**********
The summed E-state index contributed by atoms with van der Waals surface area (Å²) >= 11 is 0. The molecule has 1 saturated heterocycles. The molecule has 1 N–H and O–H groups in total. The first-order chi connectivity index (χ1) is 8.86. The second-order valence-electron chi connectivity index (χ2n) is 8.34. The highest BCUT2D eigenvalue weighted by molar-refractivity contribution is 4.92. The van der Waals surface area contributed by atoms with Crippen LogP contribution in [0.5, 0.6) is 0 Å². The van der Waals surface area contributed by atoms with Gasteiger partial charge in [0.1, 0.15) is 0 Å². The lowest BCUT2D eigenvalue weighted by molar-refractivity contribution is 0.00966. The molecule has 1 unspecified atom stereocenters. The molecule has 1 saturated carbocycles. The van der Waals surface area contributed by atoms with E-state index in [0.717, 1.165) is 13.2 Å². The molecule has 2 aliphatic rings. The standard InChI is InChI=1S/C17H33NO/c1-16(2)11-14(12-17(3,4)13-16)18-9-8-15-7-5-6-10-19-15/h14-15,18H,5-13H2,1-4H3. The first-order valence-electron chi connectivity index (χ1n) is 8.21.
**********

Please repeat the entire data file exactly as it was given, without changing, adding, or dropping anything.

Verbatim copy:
The summed E-state index contributed by atoms with van der Waals surface area (Å²) >= 11 is 0. The molecule has 1 saturated heterocycles. The molecule has 1 N–H and O–H groups in total. The first-order chi connectivity index (χ1) is 8.86. The second-order valence-electron chi connectivity index (χ2n) is 8.34. The highest BCUT2D eigenvalue weighted by molar-refractivity contribution is 4.92. The van der Waals surface area contributed by atoms with Crippen LogP contribution in [0.5, 0.6) is 0 Å². The van der Waals surface area contributed by atoms with Gasteiger partial charge in [0.1, 0.15) is 0 Å². The lowest BCUT2D eigenvalue weighted by molar-refractivity contribution is 0.00966. The molecule has 1 unspecified atom stereocenters. The molecule has 1 saturated carbocycles. The van der Waals surface area contributed by atoms with E-state index in [0.717, 1.165) is 13.2 Å². The molecule has 2 aliphatic rings. The standard InChI is InChI=1S/C17H33NO/c1-16(2)11-14(12-17(3,4)13-16)18-9-8-15-7-5-6-10-19-15/h14-15,18H,5-13H2,1-4H3. The first-order valence-electron chi connectivity index (χ1n) is 8.21.